Since the nation began using nuclear energy, the federal government has provided billions in subsidies to the industry. More than $85 billion has been spent on the nuclear industry since 1948 (see Table 1). With such extensive support, one would hope that the industry would be financially strong enough to support its business costs. But despite the decades of generous support, nuclear power continues to be riddled with cost and risk concerns that keep private financial backers away and the industry relying more and more on federal taxpayers.
According to a recent Energy Information Administration report, in 2007, the nuclear industry received nearly $1.3 billion in subsidies and tax incentives; an additional $30.7 million was awarded to research projects under the Department of Energy’s Nuclear Energy Research Initiative in FY2007. On top of these subsidies, the industry has been awarded billions in lucrative tax breaks and subsidies in the Energy Policy Act of 2005.
It is clear the billions will continue to add up if Congress and the Administration continue on the current track. Congress has currently awarded the nuclear industry $18.5 billion in loan guarantees for nuclear reactors and $2 billion for uranium enrichment facilities in loan guarantees, but there is an increased push for more. This year alone there have been attempts to add $50 billion more in loan guarantees for use by the nuclear industry to the Stimulus and the Budget Resolution and pending climate legislation may only further sweeten the coffers.
Summary of Federal Subsidies
Below is a summary of a few of the most egregious subsides the nuclear industry receives. This does not include the financial risk the federal government bears by insuring the nuclear industry, which is a liability well beyond any other federal subsidy. When it comes to Research and Development the US has also invested far more funds in nuclear power than other energy source. Table 1 shows historical subsidies to the nuclear industry; Table 2 shows the projected impacts of more recent subsidies, primarily from the Energy Policy Act of 2005. Recent tax breaks, loan guarantees, and direct subsidies to the nuclear industry are estimated to amount to more than $30 billion.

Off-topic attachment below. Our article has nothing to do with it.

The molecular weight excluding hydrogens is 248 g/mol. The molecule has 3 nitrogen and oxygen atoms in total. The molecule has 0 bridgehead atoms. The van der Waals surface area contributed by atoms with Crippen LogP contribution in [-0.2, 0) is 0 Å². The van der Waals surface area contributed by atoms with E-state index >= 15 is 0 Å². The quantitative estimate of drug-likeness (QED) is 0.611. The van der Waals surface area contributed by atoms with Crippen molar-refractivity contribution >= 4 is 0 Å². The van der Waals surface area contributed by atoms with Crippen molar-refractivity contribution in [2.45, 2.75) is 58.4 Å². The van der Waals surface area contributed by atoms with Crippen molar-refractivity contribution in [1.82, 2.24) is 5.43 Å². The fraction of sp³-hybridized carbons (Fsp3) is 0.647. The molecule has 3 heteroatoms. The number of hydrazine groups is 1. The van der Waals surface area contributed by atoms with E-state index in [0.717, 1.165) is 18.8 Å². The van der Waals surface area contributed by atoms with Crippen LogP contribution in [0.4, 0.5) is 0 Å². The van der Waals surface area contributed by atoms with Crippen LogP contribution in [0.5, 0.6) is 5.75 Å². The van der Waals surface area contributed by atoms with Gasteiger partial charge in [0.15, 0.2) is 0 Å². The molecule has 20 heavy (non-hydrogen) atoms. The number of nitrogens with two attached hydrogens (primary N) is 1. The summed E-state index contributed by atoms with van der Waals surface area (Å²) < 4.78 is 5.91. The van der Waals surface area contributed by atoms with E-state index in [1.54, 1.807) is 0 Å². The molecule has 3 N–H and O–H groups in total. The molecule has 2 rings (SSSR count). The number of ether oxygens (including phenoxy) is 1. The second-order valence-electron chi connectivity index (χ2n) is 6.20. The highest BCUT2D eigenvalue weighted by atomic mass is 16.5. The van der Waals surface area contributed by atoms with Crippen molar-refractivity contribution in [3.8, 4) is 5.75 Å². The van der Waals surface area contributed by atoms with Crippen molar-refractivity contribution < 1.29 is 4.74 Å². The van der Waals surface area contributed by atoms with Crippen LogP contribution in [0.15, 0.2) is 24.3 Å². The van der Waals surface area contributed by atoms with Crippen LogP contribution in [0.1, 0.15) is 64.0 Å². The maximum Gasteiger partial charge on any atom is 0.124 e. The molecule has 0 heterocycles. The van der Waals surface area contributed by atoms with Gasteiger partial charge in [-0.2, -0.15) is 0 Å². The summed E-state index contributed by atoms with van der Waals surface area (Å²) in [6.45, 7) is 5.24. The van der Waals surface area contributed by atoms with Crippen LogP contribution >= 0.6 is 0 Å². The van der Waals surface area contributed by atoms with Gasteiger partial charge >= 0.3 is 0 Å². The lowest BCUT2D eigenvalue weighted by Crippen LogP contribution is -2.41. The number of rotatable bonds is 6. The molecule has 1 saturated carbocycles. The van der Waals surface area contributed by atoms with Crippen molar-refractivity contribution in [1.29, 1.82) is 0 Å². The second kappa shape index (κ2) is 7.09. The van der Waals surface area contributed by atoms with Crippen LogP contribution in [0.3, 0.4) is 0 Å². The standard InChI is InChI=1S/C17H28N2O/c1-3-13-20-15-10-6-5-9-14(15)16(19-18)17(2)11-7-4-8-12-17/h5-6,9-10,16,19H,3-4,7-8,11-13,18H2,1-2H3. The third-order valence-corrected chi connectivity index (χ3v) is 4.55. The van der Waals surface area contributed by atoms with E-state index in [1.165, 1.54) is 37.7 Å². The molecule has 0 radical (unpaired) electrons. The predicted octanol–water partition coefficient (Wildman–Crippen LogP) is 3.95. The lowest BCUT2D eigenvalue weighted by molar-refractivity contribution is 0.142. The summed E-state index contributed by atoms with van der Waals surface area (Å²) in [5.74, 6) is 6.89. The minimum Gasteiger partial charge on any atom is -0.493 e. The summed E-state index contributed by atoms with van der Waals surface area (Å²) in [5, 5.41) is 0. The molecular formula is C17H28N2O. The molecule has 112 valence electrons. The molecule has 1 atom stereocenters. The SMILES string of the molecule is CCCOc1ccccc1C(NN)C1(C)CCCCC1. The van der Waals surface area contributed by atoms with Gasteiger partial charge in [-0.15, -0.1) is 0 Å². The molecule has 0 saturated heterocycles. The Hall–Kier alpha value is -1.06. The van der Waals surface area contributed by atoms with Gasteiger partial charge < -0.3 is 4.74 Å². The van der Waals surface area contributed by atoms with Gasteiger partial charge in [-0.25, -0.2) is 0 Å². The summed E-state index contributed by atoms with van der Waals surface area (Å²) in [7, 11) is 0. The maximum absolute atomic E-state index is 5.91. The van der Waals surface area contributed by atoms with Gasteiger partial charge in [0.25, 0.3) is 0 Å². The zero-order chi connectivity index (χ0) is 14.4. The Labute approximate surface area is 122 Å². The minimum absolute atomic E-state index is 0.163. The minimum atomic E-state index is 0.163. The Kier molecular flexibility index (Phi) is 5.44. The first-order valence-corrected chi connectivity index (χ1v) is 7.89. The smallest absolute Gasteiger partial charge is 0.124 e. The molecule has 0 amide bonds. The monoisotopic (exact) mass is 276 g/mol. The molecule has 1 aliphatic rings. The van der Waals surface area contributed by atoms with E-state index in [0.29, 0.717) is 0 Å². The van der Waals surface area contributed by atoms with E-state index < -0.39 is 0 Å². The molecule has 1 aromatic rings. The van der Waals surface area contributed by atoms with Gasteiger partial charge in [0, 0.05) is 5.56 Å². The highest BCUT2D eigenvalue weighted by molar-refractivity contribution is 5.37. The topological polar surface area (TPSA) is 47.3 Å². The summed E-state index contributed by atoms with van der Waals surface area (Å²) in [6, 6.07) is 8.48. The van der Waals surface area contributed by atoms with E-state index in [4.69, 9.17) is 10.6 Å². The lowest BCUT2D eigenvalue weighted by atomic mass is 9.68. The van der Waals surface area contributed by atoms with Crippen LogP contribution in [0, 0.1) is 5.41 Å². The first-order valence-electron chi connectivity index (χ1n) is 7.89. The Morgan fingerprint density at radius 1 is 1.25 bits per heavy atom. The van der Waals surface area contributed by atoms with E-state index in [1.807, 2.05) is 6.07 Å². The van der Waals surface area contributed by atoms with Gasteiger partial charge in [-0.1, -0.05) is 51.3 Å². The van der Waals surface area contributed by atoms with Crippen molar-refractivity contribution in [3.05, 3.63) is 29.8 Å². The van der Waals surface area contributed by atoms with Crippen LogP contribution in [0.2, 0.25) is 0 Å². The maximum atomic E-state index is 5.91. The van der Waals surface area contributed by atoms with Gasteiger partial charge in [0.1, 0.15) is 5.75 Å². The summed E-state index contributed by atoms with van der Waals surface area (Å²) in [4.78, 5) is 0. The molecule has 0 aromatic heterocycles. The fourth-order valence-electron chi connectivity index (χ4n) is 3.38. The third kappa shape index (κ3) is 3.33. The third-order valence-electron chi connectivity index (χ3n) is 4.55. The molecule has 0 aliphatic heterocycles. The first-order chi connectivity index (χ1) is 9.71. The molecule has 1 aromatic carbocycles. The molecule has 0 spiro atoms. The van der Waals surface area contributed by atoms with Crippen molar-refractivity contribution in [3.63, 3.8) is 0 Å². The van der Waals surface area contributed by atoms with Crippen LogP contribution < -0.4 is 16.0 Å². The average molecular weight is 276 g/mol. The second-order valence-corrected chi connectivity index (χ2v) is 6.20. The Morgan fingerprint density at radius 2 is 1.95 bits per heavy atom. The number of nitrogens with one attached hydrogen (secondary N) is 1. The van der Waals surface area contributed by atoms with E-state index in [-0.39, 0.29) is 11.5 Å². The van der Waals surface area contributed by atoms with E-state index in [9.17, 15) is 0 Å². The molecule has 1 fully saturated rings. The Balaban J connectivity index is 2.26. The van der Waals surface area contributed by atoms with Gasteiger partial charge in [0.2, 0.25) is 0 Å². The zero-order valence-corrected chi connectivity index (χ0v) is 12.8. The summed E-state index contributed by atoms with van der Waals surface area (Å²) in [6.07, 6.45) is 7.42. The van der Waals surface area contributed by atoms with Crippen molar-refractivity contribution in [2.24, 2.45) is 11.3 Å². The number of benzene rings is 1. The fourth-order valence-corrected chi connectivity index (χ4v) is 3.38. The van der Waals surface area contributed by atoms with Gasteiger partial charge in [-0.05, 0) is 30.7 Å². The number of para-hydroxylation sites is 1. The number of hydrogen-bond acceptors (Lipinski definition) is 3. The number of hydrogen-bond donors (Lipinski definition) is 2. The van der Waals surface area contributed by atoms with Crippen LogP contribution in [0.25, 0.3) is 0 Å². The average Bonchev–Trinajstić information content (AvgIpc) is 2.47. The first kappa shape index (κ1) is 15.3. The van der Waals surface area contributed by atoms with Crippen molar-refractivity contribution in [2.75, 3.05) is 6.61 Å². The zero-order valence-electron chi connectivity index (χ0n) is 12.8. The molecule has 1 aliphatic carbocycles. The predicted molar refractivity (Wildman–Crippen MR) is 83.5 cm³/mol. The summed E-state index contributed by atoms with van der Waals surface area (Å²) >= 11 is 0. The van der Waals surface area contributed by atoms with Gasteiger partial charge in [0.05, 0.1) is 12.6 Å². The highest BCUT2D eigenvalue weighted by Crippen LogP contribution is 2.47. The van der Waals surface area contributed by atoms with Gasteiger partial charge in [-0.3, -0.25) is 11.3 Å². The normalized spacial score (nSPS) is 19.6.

|Nuclear Waste Technical Review Board (since 1987)||70,000,000|
|Uranium Facilities Decontamination and Decommissioning Fund (since 1994)b||2,100,000,000|
|Research & Development (since 1948)||83,100,000,000|
|a All values given in 2007 dollars|
b This assumes that the fund has collected $2.25 billion, the maximum amount allowed by the Energy Policy Act of 1992
|Nuclear Production Tax Credit||5,700,000,000|
|Modification to Special Rules for Nuclear Decommissioning Costs||1,290,000,000|
|Decommissioning Pilot Program||16,000,000|
|Demonstration Hydrogen Productionb||100,000,000|
|Loan Guarantees for Nuclear and Uranium Enrichmentc||20,500,000,000|
|Next Generation Nuclear Plant Project||1,250,000,000|
|a subsidies awarded since 2005|
b authorized in the Energy Policy Act of 2005
c While loan guarantees are not direct subsidies, they were included due to the risk of default and costs incurred from that, as well as subsidy costs.Sources: Joint Committee on Taxation, “Estimated budget effects of the conference agreement for Title XIII of H.R. 6, the “energy tax incentives act of 2005””, July 2005; Public Law 109-58, “Energy Policy Act of 2005”, August 2005; Department of Energy Loan Guarantee Program, “Title XVII 2008 Omnibus Report Language,” http://www.lgprogram.energy.gov/appro/rptLanguage.pdf, Energy Information Administration, “Analysis of Five Selected Tax Provisions of the Conference Energy Bill of 2003”, http://www.eia.doe.gov/oiaf/servicerptceb/nuclear.html, 2004.
Nuclear Research and Development
From 1948 to 1972 the federal government spent
$24.3 billion (2003 dollars) for research and development programs and almost double that amount, $49.1 billion, from 1972- 2003. During those same 30 years the federal government only awarded $24.8 billion for fossil fuels, and $14.6 billion for renewable energy technologies. From 1948-1998, the DOE’s nuclear research and development received 56% of total federal R&D funding.